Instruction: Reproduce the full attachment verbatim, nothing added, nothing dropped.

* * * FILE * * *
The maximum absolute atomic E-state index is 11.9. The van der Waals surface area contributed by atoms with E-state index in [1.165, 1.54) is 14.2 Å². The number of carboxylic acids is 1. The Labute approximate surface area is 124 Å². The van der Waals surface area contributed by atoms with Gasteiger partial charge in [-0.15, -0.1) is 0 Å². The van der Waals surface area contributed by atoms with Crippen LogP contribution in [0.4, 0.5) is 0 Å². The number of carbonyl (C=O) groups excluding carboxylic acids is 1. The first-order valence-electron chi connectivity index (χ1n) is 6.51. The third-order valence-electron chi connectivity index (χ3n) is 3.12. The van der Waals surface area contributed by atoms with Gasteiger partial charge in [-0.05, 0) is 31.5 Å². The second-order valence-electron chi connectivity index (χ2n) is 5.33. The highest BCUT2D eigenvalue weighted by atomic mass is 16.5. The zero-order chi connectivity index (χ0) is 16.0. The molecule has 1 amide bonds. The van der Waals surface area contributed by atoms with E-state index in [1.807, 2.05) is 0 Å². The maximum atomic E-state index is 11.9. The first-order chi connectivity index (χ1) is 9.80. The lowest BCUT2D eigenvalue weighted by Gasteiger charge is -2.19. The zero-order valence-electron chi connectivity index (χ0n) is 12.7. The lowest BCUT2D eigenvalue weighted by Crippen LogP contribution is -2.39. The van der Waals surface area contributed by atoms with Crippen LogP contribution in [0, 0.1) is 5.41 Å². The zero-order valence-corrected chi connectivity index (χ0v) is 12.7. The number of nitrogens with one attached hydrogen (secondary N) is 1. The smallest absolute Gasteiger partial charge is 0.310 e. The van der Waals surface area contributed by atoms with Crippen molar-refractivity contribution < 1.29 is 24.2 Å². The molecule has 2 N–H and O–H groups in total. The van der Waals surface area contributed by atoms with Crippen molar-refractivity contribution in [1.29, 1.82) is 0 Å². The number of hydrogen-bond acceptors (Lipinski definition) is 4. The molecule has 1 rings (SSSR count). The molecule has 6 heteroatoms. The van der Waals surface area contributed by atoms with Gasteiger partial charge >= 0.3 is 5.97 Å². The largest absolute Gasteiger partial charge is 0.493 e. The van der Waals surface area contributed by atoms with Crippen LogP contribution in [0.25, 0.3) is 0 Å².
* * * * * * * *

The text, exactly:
The maximum absolute atomic E-state index is 11.9. The van der Waals surface area contributed by atoms with E-state index in [1.165, 1.54) is 14.2 Å². The number of carboxylic acids is 1. The Labute approximate surface area is 124 Å². The van der Waals surface area contributed by atoms with Gasteiger partial charge in [-0.15, -0.1) is 0 Å². The van der Waals surface area contributed by atoms with Crippen LogP contribution in [0.4, 0.5) is 0 Å². The number of carbonyl (C=O) groups excluding carboxylic acids is 1. The first-order valence-electron chi connectivity index (χ1n) is 6.51. The third-order valence-electron chi connectivity index (χ3n) is 3.12. The van der Waals surface area contributed by atoms with Gasteiger partial charge in [-0.05, 0) is 31.5 Å². The second-order valence-electron chi connectivity index (χ2n) is 5.33. The highest BCUT2D eigenvalue weighted by atomic mass is 16.5. The zero-order chi connectivity index (χ0) is 16.0. The molecule has 1 amide bonds. The van der Waals surface area contributed by atoms with E-state index in [1.807, 2.05) is 0 Å². The maximum atomic E-state index is 11.9. The first-order chi connectivity index (χ1) is 9.80. The lowest BCUT2D eigenvalue weighted by Gasteiger charge is -2.19. The zero-order valence-electron chi connectivity index (χ0n) is 12.7. The lowest BCUT2D eigenvalue weighted by Crippen LogP contribution is -2.39. The van der Waals surface area contributed by atoms with Crippen LogP contribution in [0, 0.1) is 5.41 Å². The zero-order valence-corrected chi connectivity index (χ0v) is 12.7. The number of nitrogens with one attached hydrogen (secondary N) is 1. The smallest absolute Gasteiger partial charge is 0.310 e. The van der Waals surface area contributed by atoms with Crippen molar-refractivity contribution < 1.29 is 24.2 Å². The molecule has 2 N–H and O–H groups in total. The van der Waals surface area contributed by atoms with Crippen molar-refractivity contribution in [1.29, 1.82) is 0 Å². The number of hydrogen-bond acceptors (Lipinski definition) is 4. The molecule has 1 rings (SSSR count). The molecule has 6 heteroatoms. The van der Waals surface area contributed by atoms with Gasteiger partial charge >= 0.3 is 5.97 Å². The largest absolute Gasteiger partial charge is 0.493 e. The van der Waals surface area contributed by atoms with Crippen LogP contribution in [0.25, 0.3) is 0 Å².